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Woods Hole Oceanographic Institution

Samuel A. Soule

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Projects
» Seawater-lava interaction

» EPR Volcanism

» Deccan Flood Basalts

» Subaerial lava flows


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Lava drip (stalagtite) on the interior surface of a lobate lava crust collected at the Galapagos Spreading Center. Drips can be delicate, bulbous, or flange-like and reflect the presence of a seawater-derived vapor layer that has collected beneath the quenched crust of a lava flow. (Adam Soule)


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The interior surface of lava crusts that have interacted with a seawater-derived vapor phase are mantled by crystallites that have formed from the melt with contributions from the vapor. Sodium (Na) rich plagioclase feldspar are the the larger crystals at the center of the image. Dioposide are the smaller crystals coating the interior surface of the crust. (Adam Soule)


Incorporation of seawater into active submarine lava flows: impact on lava chemistry and dynamics

Collaborators:
Dan Fornari (WHOI) Mike Perfit (U Florida) Mark Reed (U Oregon) Joe Cann (U Leeds) Ian Ridley (USGS)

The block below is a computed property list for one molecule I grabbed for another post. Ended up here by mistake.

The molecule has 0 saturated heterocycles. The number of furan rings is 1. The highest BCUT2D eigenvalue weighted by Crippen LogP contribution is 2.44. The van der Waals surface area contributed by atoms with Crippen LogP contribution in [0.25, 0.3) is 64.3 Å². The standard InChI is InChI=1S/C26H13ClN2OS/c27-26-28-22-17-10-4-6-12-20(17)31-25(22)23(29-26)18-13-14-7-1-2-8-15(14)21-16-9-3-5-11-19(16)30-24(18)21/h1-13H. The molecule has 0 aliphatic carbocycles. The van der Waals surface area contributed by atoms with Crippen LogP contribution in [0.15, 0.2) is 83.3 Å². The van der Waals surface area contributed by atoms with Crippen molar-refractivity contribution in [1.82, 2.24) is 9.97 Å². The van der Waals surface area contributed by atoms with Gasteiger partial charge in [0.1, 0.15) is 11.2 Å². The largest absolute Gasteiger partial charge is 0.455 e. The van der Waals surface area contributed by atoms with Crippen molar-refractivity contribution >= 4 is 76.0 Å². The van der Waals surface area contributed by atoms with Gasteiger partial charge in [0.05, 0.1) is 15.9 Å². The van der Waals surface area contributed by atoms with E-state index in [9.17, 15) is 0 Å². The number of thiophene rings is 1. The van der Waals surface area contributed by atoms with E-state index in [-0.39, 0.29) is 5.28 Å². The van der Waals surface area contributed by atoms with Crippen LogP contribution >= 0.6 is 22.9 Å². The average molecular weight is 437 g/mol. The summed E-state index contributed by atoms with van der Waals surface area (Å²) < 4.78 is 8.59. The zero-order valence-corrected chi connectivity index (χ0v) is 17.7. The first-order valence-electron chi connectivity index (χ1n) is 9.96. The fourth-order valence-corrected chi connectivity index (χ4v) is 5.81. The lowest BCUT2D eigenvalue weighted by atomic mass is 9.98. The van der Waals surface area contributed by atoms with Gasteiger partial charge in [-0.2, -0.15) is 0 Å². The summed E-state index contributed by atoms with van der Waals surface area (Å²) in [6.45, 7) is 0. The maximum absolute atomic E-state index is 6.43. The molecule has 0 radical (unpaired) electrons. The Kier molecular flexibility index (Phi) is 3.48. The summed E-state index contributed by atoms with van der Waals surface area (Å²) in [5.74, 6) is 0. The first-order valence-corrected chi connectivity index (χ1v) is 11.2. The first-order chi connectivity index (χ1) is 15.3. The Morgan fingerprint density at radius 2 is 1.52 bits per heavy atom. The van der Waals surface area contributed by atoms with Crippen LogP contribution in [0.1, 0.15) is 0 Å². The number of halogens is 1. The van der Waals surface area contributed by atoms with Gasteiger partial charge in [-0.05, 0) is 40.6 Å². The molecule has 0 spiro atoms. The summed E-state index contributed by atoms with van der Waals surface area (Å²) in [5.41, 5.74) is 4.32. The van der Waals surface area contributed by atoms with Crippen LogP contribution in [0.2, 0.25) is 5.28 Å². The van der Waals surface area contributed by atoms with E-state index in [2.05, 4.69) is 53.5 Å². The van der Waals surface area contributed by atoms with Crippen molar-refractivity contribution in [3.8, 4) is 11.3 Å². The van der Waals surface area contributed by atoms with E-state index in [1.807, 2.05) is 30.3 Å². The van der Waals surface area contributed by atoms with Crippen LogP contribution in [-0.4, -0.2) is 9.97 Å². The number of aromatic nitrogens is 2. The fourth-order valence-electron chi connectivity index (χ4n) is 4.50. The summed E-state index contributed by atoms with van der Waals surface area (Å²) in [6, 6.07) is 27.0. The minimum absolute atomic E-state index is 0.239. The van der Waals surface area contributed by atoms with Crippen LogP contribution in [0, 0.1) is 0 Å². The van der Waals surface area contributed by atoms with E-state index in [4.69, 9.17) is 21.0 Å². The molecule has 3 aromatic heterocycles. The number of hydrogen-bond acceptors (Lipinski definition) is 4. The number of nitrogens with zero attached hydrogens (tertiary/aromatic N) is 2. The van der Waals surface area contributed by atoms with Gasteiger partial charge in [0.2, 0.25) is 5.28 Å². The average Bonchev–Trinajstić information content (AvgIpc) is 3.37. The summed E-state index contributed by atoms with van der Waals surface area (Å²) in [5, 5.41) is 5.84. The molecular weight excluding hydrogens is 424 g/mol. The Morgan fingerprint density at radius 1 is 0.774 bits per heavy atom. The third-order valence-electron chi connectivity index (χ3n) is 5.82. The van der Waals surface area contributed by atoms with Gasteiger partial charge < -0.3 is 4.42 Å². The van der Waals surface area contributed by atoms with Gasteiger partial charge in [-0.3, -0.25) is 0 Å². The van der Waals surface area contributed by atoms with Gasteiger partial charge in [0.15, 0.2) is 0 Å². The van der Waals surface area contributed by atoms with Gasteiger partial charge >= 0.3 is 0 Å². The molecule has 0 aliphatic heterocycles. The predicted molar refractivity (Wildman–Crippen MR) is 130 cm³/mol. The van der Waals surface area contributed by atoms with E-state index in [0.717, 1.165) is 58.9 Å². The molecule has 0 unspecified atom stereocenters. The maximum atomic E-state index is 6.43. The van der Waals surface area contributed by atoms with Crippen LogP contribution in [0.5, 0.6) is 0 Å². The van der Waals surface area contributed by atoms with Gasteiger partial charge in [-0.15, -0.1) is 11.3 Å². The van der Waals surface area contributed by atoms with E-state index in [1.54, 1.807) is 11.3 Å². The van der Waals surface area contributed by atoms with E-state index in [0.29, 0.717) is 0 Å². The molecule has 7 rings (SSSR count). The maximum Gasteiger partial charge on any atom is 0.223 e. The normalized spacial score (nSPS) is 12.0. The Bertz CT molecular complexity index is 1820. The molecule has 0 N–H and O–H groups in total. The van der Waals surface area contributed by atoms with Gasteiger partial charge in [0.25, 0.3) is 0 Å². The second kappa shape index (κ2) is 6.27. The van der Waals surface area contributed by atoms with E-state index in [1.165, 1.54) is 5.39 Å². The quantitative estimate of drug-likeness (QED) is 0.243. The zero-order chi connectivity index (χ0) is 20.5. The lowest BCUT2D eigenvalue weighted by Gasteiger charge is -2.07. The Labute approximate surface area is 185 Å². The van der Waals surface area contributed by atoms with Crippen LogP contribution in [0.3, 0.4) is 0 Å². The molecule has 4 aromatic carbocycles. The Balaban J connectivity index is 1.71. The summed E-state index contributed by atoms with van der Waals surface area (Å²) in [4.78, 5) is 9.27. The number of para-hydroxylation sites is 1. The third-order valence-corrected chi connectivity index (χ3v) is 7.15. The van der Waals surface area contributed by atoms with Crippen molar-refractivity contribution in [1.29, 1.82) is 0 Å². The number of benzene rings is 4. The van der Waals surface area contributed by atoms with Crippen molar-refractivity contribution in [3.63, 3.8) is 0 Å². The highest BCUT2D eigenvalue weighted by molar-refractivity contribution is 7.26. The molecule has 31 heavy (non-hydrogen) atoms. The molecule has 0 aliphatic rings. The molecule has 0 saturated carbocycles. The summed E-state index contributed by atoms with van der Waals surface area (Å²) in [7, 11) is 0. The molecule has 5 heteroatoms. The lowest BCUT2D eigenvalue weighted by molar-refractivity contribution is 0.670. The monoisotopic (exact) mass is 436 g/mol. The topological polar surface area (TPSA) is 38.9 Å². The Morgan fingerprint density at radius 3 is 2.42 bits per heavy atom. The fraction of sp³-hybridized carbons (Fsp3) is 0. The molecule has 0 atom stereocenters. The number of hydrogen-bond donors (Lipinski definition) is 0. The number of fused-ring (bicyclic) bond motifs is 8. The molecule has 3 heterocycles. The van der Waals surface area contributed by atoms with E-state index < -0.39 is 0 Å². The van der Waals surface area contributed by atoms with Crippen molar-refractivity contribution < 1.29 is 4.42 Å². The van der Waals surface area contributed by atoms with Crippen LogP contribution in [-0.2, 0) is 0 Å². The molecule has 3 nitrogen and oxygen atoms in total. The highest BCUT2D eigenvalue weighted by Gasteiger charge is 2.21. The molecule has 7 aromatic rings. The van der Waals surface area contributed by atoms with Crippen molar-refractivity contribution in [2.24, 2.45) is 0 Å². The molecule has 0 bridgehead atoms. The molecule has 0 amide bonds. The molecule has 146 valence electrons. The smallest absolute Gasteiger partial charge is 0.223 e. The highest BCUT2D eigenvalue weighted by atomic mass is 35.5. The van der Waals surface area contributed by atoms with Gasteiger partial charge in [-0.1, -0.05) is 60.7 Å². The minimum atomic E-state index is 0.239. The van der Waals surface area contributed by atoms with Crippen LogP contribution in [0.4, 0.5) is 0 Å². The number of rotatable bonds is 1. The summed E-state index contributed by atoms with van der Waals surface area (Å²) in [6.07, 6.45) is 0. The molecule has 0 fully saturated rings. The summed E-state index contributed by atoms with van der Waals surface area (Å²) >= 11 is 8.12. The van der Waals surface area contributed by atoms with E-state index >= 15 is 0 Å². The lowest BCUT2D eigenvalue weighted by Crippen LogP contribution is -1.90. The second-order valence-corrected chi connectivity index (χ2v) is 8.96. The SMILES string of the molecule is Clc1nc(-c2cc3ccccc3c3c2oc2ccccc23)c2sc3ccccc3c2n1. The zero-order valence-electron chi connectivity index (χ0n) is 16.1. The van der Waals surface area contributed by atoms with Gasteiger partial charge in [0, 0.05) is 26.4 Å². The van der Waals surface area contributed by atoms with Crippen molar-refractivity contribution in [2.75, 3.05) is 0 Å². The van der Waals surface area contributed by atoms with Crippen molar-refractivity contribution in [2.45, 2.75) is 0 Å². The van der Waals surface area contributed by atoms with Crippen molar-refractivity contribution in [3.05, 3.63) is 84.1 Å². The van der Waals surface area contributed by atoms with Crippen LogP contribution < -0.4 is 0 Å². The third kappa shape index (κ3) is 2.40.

Evidence for the interaction between seawater and lava during emplacement can be observed in solidified flows at a variety of scales including rapid quenching of their outer crusts and the formation of lava pillars through the body of the flow. Recently, an additional interaction, incorporation of heated seawater (vapor) into the body of a flow, has been proposed. Large voids and vesicles beneath the surface crust of lobate and sheet MOR lava flows and lava drips found within those cavities have been cited as evidence for this interaction, but cannot rule out magmatic vapor as a plausible source of the vapor. The voids resulting from this interaction contribute to the high porosity of the shallow ocean crust and play an important role in crustal permeability and hydrothermal circulation at mid-ocean ridges, and thus it is important to understand their origin. We investigate samples from the fast-spreading East Pacific Rise and intermediate-spreading Galapagos Spreading Center to characterize this reaction, identify the source of the vapor, and investigate the implications of a vapor layer on submarine lava flow dynamics. We find that samples that have interacted with a vapor have a zone of increased vesicularity on the underside of the lava crust and a crystal fringe (i.e., coating of precipitate minerals) that are distinct in form and chemistry from those crystallized from the melt. We use thermochemical modeling to simulate reaction between the lava and a vapor and find that only with seawater can we reproduce the phase assemblage we observe within the crystal fringe. Model results suggest that large-scale contamination of the lava by mass exchange with the vapor is unlikely, but we observe local enrichment of the lava in Cl that has resulted from the incorporation of a brine separated from the seawater. We suggest that high eruption rates are necessary for seawater incorporation to occur, but the mechanism by seawater enters the flow has yet to be resolved. A persistent vapor phase may play an important role in how lava flows are emplaced by inhibiting the collapse of lava flow roofs during natural waxing and waning of lava levels during emplacement. In addition, we illustrate the potential for a persistent vapor layer to increase local flow rates within submarine flows by up to a factor of three.

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